The winter that never ends: Airline sues over Logan snowbank during the winter of 2015

Lufthansa says Massport owes it at least $2.8 million for a 747 engine heavily damaged when it sucked in a good part of a snowbank next to a taxiway at Logan Airport in 2015.

In a suit filed last week in US District Court, the German airline says Massport failed in its responsibilities to keep taxiways and runways free of obstacles and wants a judge to order the authority to repay it for the cost of replacing the destroyed engine - which included flying the plane without passengers to Germany to be checked out after a replacement engine was ferried to Logan - along with the cost of putting up passengers, interest and any other penalties a jury finds suitable.

Lufthansa acknowledges that flight LH 423 moved towards a runway bound for Frankfurt on the evening of Feb. 9, 2015, as Yet Another Snowstorm was winding down, but says Massport should have done a better job of snow removal and that it failed to comply with FAA regulations requiring that planes be able to taxi and take off without hitting anything.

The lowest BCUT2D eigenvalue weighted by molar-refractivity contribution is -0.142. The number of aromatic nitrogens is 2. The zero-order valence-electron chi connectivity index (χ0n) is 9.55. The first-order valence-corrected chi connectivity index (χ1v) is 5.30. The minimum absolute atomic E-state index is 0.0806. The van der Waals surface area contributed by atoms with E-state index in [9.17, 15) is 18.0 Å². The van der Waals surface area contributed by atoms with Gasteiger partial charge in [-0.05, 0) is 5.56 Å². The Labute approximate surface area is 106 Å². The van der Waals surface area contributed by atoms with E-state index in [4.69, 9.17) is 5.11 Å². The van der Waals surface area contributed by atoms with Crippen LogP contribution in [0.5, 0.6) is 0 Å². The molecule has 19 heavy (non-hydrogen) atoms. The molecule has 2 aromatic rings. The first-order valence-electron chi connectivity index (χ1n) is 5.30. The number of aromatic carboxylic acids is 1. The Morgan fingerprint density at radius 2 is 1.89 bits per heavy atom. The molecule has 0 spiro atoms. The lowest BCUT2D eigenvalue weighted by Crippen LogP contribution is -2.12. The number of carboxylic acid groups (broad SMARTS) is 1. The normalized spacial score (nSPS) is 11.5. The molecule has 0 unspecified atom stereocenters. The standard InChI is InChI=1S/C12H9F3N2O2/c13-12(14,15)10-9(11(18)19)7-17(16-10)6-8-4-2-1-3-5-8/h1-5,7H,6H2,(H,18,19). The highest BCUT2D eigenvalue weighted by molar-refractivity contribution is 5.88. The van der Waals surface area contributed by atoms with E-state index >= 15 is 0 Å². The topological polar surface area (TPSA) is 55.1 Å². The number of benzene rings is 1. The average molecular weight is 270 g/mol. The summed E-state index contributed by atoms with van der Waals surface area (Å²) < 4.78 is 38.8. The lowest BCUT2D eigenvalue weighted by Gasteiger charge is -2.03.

In its complaint, Lufthansa says the rightmost engine on the plane hit a snowbank on the right side, and the rightmost engine "shoveled" in "a large amount of snow and/or ice, causing it to shut down," and forcing the cancellation of the flight.

Lufthansa says it was forced to put up passengers for the night. And then it had to ferry in a replacement engine and fly the plane and old engine to a repair hanger in Germany, where technicians found the engine needed extensive repairs - 38 fan blades had to be replaced and the engine core was contaminated with "granulate material."

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    Comments

    Thanks for Posting

    By on

    Airports have an obligation to clear runways and taxiways from snow, ice, etc.
    If Massport declared runways/taxiways "open", that amounts to a declaration that they met established standards. And, occasionally, the FAA fines airports for not meeting those standards.
    Interested to see how this turns out.

    Yes, but ...

    By on

    A plane with an engine out cannot be dispatched (permitted to depart).
    There many items that, if they fail in flight, do not require an immediate landing.

    It's an entirely different matter to dispatch an aircraft with a critical item inoperative.
    An engine is as critical as it gets.

    Then when they went back to

    By on

    Then when they went back to park at the gate, they moved a broken lawn chair out of the way and found their tires slashed in the morning.

    Hey!

    By on

    I spent 4 hours shoveling that gate space out, so it was mine until March!

    Also, it wasn't a lawn chair, it was a broken toilet. Get your facts straight.